Consumers’ desire for affordability and convenience has bolstered demand for online grocery. And as heavy hitters continue to roll out offerings—like Walmart's buy online pick up in-store (BOPUS) and "InHome Delivery" options, as well as Amazon's "Key for Garage" and same-day shipping—their respective double-digit growth speaks for itself.
The number of US internet users who purchase groceries online has spiked from 38% to 56% year over year, according to an August 2019 survey from CPG analytics firm TABS Analytics, conducted by Caravan Engine. And consumers’ proclivity for online grocery shopping has more than doubled in the last year, increasing from 17% to 37%.
Walmart and Amazon are making major headway in US grocery ecommerce penetration this year, growing 29% and 36%, respectively, per TABS Analytics.
Historically, online grocery offerings have found success in densely populated, urban areas. But Walmart’s growth, in particular, can be attributed to its highly suburban brick-and-mortar footprint. Having long ago established a physical presence and loyal consumer base, Walmart is now focused on steering these customers online.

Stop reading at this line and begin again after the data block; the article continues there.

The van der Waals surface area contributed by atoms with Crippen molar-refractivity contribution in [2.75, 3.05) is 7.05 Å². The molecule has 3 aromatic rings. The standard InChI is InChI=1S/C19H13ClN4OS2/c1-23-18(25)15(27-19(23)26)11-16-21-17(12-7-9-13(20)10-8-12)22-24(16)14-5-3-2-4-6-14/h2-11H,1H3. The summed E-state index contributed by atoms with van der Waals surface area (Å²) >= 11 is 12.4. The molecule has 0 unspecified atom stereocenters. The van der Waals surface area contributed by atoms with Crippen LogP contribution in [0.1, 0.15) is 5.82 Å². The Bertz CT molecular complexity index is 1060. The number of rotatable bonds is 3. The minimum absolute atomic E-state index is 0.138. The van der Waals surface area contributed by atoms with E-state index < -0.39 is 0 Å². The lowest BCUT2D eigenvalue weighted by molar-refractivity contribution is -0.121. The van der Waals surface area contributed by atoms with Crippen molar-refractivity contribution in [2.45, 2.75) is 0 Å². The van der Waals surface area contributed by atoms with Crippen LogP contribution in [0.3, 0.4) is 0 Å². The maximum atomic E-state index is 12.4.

“Walmart’s aggressive rollout of click-and-collect capabilities over the past year is paying dividends as customers take advantage of the service,” said Andrew Lipsman, principal analyst at eMarketer. “Meanwhile, Amazon is clinging to its leadership position as it leans on its fast delivery capabilities, but will clearly be looking to build out more click-and-collect operations over the next couple years.”
We forecast that food and beverage ecommerce is expected to reach $19.89 billion this year, representing just 3.3% of US ecommerce sales and 2.0% of total category spending. Food and beverage is the fastest-growing category (18.2%), despite being the least-penetrated retail ecommerce category. As US internet users acclimate to stocking their shelves this way, the market may be approaching a critical mass. We expect the category will continue to grow at above-average rates to reach $38.16 billion by 2023.
Retailers hoping to take a bite out of this burgeoning grocery market should prioritize their omnichannel experience and solidify consumer loyalty. Now is the time to keep that customer by educating them about online grocery ordering and encouraging them to give it a try. Even if these transactions are less profitable today, the cost of losing that customer tomorrow could be higher.